CALIFORNIA is facing a dire threat: oriental fruit flies. Officials sprang into action laying traps and spreading insecticide after 13 of the insects were spotted in the state. They issued an emergency statewide alert on 8 August, and the next step is a lockdown of huge stretches of farmland in a crippling quarantine.
This is no overreaction. The oriental fruit fly, Bactrocera dorsalis, is among the most feared insects in agriculture, responsible for crop losses that can run into billions of dollars. It is known to infest 230 crop species, with the larvae that hatch in the fruits leaving them rotting.
"They are one of the world's worst fruit and vegetable pests because of their rapid breeding, broad range of host plants and invasive abilities," says Gary Steck, an entomologist at Florida's Department of Agriculture.
Now a system developed in Taiwan, where the pest is endemic, aims to harness artificial intelligence to warn of imminent outbreaks, limiting the need for such drastic action.
In Taiwan, fruit fly populations are normally monitored using traps that are manually checked every 10 days. Cheng-Long Chuang and colleagues at the National Taiwan University in Taipei wanted to automate the counting process, so they placed infrared beams in the traps. Each trap records when the beam is broken, indicating that an oriental fruit fly has entered, attracted by a chemical designed to lure the insect. The results collected are sent via radio to a local station every 30 minutes, allowing real-time measurements of the population.
Part-funded by the Taiwanese government, the team have so far set up 240 traps on fruit farms around the country. Machine learning algorithms pool the continuous data arriving from each of these traps and predict when the local fruit fly population is about to explode.
To help in this prediction, the traps are also fitted with weather sensors that monitor temperature, humidity, wind speed and rainfall. Fruit fly population surges tend to match changes in weather - when it is humid, the level of insects is expected to rise, for example.
In Taiwan's current system, a red alert is issued when the number of flies caught in a trap surges beyond 1024 in a 10-day period. But the AI system can learn what counts as a normal level of fruit flies in an area and adapt its warnings on the basis of the current weather and time of year. It can also work out where the pest is likely to be breeding.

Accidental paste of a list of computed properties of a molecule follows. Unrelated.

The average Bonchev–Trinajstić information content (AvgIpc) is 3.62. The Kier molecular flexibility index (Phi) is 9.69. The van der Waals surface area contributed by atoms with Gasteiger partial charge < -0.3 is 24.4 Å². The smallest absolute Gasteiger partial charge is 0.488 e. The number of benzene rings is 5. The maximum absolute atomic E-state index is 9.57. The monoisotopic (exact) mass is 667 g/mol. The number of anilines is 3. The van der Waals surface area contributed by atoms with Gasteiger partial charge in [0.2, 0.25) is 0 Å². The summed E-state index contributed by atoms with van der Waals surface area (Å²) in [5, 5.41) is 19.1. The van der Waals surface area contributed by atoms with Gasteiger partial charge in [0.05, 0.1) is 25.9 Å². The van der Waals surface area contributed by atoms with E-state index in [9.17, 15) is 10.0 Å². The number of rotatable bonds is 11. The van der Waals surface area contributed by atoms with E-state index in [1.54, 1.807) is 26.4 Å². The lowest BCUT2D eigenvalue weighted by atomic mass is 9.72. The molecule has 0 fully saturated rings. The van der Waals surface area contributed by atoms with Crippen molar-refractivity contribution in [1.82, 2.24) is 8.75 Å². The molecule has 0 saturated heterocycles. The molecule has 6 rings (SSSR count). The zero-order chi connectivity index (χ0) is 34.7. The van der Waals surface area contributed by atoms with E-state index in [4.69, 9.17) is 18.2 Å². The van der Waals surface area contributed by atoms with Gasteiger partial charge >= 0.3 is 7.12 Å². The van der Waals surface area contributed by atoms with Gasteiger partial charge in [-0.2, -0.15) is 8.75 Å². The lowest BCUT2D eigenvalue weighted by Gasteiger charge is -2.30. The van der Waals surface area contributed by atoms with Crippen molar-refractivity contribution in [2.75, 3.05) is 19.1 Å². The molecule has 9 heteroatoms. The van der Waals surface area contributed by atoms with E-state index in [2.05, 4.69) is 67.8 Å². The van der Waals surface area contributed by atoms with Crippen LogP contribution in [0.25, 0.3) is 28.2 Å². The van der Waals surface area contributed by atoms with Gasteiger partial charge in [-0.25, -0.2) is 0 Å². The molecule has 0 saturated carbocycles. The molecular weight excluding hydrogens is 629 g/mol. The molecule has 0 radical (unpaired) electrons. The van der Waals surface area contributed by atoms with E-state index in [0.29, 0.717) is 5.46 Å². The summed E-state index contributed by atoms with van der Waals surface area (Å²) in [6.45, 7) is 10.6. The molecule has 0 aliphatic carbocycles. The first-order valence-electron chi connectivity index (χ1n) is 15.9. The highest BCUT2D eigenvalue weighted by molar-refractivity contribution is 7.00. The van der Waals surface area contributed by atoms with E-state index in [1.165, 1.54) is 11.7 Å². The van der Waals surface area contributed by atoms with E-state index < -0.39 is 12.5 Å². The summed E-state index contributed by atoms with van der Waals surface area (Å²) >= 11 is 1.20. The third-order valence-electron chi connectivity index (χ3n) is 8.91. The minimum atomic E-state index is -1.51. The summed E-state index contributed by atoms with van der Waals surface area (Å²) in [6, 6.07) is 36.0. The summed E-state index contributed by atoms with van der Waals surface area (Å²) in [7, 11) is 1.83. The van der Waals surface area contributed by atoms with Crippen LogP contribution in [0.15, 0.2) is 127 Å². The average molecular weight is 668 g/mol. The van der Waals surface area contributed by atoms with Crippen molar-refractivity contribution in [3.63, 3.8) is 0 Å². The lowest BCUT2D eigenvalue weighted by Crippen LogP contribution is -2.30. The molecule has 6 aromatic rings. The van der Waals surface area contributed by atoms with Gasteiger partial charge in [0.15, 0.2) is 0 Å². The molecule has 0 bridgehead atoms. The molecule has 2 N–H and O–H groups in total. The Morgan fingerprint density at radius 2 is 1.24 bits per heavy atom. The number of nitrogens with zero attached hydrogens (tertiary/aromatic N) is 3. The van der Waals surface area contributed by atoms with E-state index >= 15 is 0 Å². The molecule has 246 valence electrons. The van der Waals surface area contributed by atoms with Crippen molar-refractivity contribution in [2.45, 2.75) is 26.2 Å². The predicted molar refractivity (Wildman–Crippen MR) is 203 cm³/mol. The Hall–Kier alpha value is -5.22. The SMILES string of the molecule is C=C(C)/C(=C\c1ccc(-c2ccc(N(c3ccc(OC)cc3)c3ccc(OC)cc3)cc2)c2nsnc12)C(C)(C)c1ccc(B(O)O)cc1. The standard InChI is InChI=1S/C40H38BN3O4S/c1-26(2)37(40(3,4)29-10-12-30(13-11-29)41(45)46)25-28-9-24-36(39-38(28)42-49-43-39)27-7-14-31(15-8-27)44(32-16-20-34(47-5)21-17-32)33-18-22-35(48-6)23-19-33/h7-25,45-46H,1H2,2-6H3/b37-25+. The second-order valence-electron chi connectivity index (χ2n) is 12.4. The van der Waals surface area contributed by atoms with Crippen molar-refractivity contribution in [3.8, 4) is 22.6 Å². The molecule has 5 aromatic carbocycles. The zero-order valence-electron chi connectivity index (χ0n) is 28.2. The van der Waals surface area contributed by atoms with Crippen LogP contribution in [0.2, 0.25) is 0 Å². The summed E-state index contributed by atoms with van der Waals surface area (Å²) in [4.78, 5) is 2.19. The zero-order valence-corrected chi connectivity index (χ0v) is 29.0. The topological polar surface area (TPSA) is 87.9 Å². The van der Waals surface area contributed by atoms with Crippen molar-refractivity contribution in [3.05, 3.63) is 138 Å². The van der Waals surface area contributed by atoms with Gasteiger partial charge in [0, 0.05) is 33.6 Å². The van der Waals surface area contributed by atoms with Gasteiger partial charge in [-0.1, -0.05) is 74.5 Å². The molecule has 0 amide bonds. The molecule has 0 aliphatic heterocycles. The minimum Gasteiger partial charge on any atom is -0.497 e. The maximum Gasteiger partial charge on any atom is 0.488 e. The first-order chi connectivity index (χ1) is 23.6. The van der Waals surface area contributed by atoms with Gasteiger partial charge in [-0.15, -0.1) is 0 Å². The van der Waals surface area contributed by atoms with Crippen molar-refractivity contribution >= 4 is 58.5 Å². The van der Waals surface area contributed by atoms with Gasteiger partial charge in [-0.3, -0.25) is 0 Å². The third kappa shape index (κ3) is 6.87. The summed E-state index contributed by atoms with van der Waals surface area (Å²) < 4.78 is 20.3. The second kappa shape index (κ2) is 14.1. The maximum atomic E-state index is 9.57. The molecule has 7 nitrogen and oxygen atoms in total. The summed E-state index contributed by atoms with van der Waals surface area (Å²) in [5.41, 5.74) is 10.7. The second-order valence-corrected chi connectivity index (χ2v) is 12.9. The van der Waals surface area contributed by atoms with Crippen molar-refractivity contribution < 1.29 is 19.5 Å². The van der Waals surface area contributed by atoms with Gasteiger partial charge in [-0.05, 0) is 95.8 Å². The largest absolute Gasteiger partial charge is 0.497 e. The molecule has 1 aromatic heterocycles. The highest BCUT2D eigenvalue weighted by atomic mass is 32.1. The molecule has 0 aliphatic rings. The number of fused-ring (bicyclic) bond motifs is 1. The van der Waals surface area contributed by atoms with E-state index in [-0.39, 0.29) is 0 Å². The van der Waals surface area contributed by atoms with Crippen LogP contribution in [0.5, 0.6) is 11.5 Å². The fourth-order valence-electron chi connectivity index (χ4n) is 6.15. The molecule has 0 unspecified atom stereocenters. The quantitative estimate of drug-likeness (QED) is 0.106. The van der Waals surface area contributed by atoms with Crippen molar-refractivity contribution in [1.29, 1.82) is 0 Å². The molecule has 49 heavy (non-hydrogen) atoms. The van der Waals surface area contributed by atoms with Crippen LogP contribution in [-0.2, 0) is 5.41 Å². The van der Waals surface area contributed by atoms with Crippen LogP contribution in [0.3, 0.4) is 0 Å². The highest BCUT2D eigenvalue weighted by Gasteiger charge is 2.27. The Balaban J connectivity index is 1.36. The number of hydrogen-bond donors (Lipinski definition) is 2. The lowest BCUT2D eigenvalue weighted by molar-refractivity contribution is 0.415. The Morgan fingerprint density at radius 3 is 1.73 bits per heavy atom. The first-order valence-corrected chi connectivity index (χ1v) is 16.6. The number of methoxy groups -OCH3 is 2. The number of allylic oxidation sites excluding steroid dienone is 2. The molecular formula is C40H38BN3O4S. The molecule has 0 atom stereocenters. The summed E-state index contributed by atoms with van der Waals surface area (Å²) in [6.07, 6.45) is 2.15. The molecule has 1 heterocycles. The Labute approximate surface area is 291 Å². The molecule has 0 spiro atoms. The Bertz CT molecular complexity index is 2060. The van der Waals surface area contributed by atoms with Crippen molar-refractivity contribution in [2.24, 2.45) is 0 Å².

When a potentially devastating infestation is predicted, it automatically sends a text message to government officials' cellphones, providing the time, location and severity of the potential outbreak. The warning should allow authorities to pre-empt the outbreak by putting down insecticide.
Tested on historical data taken from the network of traps, the AI system was accurate in predicting an outbreak 88 per cent of the time (Computers and Electronics in Agriculture, doi.org/h6b).
"It is good to know the real-time status of my farm without physically going there," says Zai-Lang Jiang, who owns a guava orchard in Yuanlin, and is taking part in the experiment. "Also, I can reduce some production cost by avoiding unnecessary pesticide spreading."
Chuang believes the system can have immediate benefits for local farmers and help slash the annual fruit-crop loss. "If this system is widely deployed in most of the fruit orchards in Taiwan, we expect it to reduce the damage caused by the oriental fruit fly by 50 per cent," he says.
Farmers around the world will hope it works. The oriental fruit fly lives mainly in south-east Asia, but it is also seen in Hawaii, California and Florida, usually carried in on fruit that is illegally imported. As the effects of climate change play out, it is expected to expand its stomping ground into higher latitudes as temperatures rise (Bulletin of Entomological Research, doi.org/b6jjzd).